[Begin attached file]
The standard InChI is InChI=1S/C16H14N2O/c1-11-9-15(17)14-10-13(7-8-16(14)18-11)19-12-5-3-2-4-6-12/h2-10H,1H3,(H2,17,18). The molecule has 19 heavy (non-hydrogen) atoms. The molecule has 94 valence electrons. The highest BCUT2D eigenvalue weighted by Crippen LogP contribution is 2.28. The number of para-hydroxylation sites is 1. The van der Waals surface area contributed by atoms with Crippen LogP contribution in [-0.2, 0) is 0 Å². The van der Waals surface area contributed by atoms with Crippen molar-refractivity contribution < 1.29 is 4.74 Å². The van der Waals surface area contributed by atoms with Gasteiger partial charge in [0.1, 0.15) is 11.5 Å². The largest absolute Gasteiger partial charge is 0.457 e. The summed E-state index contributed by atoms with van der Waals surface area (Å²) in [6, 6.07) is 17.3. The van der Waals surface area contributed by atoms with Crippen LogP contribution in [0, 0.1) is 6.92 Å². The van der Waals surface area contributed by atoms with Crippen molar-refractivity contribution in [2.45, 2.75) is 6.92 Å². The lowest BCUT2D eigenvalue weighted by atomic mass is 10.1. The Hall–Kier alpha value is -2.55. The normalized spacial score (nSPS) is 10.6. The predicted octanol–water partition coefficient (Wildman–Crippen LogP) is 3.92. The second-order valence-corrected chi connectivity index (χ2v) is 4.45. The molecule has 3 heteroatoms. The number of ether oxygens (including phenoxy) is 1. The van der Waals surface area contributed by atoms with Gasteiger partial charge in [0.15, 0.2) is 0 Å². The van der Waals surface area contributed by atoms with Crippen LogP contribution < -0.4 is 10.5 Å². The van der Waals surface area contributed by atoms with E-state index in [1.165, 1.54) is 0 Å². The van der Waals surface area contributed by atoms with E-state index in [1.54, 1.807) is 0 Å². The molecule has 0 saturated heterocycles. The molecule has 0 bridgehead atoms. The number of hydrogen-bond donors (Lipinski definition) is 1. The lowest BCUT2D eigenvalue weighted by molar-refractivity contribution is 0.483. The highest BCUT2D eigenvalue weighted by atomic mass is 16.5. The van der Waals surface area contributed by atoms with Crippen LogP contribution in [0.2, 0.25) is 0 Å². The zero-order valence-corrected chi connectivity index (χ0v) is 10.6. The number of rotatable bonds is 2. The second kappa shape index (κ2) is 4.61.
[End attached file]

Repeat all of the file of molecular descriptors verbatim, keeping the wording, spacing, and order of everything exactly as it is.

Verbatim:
The standard InChI is InChI=1S/C16H14N2O/c1-11-9-15(17)14-10-13(7-8-16(14)18-11)19-12-5-3-2-4-6-12/h2-10H,1H3,(H2,17,18). The molecule has 19 heavy (non-hydrogen) atoms. The molecule has 94 valence electrons. The highest BCUT2D eigenvalue weighted by Crippen LogP contribution is 2.28. The number of para-hydroxylation sites is 1. The van der Waals surface area contributed by atoms with Crippen LogP contribution in [-0.2, 0) is 0 Å². The van der Waals surface area contributed by atoms with Crippen molar-refractivity contribution < 1.29 is 4.74 Å². The van der Waals surface area contributed by atoms with Gasteiger partial charge in [0.1, 0.15) is 11.5 Å². The largest absolute Gasteiger partial charge is 0.457 e. The summed E-state index contributed by atoms with van der Waals surface area (Å²) in [6, 6.07) is 17.3. The van der Waals surface area contributed by atoms with Crippen LogP contribution in [0, 0.1) is 6.92 Å². The van der Waals surface area contributed by atoms with Crippen molar-refractivity contribution in [2.45, 2.75) is 6.92 Å². The lowest BCUT2D eigenvalue weighted by atomic mass is 10.1. The Hall–Kier alpha value is -2.55. The normalized spacial score (nSPS) is 10.6. The predicted octanol–water partition coefficient (Wildman–Crippen LogP) is 3.92. The second-order valence-corrected chi connectivity index (χ2v) is 4.45. The molecule has 3 heteroatoms. The number of ether oxygens (including phenoxy) is 1. The van der Waals surface area contributed by atoms with Gasteiger partial charge in [0.15, 0.2) is 0 Å². The van der Waals surface area contributed by atoms with Crippen LogP contribution < -0.4 is 10.5 Å². The van der Waals surface area contributed by atoms with E-state index in [1.165, 1.54) is 0 Å². The van der Waals surface area contributed by atoms with E-state index in [1.54, 1.807) is 0 Å². The molecule has 0 saturated heterocycles. The molecule has 0 bridgehead atoms. The number of hydrogen-bond donors (Lipinski definition) is 1. The lowest BCUT2D eigenvalue weighted by molar-refractivity contribution is 0.483. The highest BCUT2D eigenvalue weighted by atomic mass is 16.5. The van der Waals surface area contributed by atoms with Crippen LogP contribution in [0.2, 0.25) is 0 Å². The zero-order valence-corrected chi connectivity index (χ0v) is 10.6. The number of rotatable bonds is 2. The second kappa shape index (κ2) is 4.61.